They may today be the most famous fighter squadron of the Second World War, but when the Tuskegee Airmen took to the skies in 1943, in the first all-African-American fighter squadron, they were fighting not only the Nazis, but also American racism.
Tuskegee Airmen pose with their P-40 Warhawk fighter.
Racial discrimination was nothing new in the US Armed Forces–it had been there since the very beginning. One of the first people killed in the American Revolution was Crispus Attucks, a free African-American who was shot by British troops in the Boston Massacre. During the Revolutionary War, some 5,000 Black troops served in various local militia units. Or, at least they did in the North. In the South, authorities feared the potential consequences of arming and training Black slaves, and refused to allow African-Americans into the militia. In the North, Washington’s Continental Army, faced with a desperate shortage of manpower, lifted its ban on African-American soldiers in 1776 and formed two all-Black Regiments in Massachusetts and Rhode Island. The British commanders in Virginia and New York, meanwhile, issued orders that any African-American slave who joined the English forces would be freed. Over 100,000 slaves joined the British, though fewer than 1,000 were assigned to combat regiments.
In 1812, it was forbidden for African-Americans to join the Army, but the Navy, suffering from manpower shortages, lifted that restriction, and free Blacks served in the US fleet during the war. When the Civil War broke out in 1861, the Union Army decided to try a “military experiment” to see if “Negroes” could be trained for military service, and formed the 54th Massaschusetts Volunteer Regiment, made up of Black freemen troops with white officers. During the “Indian Wars”, two segregated Army units, the 9th and 10th Cavalry, were formed from African-American troopers led by white officers (they earned the nickname “Buffalo Soldiers”). Both of the Buffalo Soldier regiments fought in Cuba during the Spanish-American War in 1898. In 1916, when the US sent military forces into Mexico to hunt down Pancho Villa, the African-American 10th Cavalry was commanded by Lieutenant John Pershing, earning him the contemptuous nickname “Black Jack”. In World War I, now-General Black Jack Pershing commanded the US forces in Europe, where segregated African-American units served in mostly non-combat roles.
When World War II broke out in 1939, the US Army was still segregated. African-Americans were kept in units that usually performed non-combat support roles. In particular, the US Army Air Corps would not accept Black applicants as either pilots or ground personnel, assuming that African-Americans were “incapable” of being trained for these tasks.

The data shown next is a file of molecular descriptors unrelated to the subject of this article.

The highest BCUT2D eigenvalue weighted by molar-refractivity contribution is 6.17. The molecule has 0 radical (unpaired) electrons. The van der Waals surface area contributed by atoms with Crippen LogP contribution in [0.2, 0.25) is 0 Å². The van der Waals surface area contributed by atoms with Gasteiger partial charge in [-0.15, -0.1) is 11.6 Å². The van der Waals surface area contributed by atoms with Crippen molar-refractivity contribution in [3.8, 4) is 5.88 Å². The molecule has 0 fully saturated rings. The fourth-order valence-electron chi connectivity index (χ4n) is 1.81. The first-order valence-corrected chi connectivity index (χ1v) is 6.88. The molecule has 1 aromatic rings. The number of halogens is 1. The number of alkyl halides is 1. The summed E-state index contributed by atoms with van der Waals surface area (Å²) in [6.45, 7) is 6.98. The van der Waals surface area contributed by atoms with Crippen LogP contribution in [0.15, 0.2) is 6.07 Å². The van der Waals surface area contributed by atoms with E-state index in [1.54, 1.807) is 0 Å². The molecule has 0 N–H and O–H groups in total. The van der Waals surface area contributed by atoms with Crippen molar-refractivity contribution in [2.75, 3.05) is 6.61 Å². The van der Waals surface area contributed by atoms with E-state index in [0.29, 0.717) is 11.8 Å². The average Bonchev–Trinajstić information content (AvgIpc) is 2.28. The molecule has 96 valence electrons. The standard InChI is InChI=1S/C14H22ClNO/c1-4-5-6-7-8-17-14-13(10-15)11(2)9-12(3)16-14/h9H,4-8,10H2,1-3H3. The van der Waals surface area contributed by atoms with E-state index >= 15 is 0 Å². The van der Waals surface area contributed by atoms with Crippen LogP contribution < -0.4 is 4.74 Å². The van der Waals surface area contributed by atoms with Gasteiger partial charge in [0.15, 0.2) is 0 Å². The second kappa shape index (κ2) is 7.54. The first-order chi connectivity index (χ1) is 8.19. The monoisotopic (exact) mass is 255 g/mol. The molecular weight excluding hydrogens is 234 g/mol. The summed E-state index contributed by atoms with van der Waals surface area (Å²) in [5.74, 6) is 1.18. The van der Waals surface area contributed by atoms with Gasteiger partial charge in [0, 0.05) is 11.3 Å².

In 1940, under pressure from a lawsuit by civil rights groups, President Franklin Roosevelt ordered that the Army Air Corps form segregated African-American air units, and a flight training school for Blacks was established at Tuskegee University in Alabama. Training units were also set up in Illinois for ground maintenance crew and mechanics. African-Americans who successfully completed their training would form the first all-Black air units. The program started with 47 African-American officers and 429 enlisted men, with another 271 being trained as ground support crews.
From the beginning, the entire program faced opposition from within the military. The War Department viewed the whole thing as an “experiment”, and, expecting that the “Negroes” were simply not smart enough to learn to fly, decided not to put a lot of resources into a program that they viewed as doomed to fail. The Black trainees were the recipients of harsh racism on the part of virtually every white officer they encountered. In March 1941 the program received a boost, however, when First Lady Eleanor Roosevelt took an airplane ride with Tuskegee’s chief flight instructor, Charles Anderson. Shortly after that, the first group of 13 African-American graduates from the ground school entered pilot training. Like the Army Air Corp’s other training groups, they received basic flight instruction on the PT-13 Stearman Kaydet, a biplane that was the standard American military flight trainer. In September 1941 Capt Benjamin Davis Jr became the first African-American student to solo at nearby Moton Field, and in March 1942, the first five flight school graduates earned their pilot’s wings. From 1941 to 1945, over 1,000 African-Americans earned pilot’s wings at Tuskegee.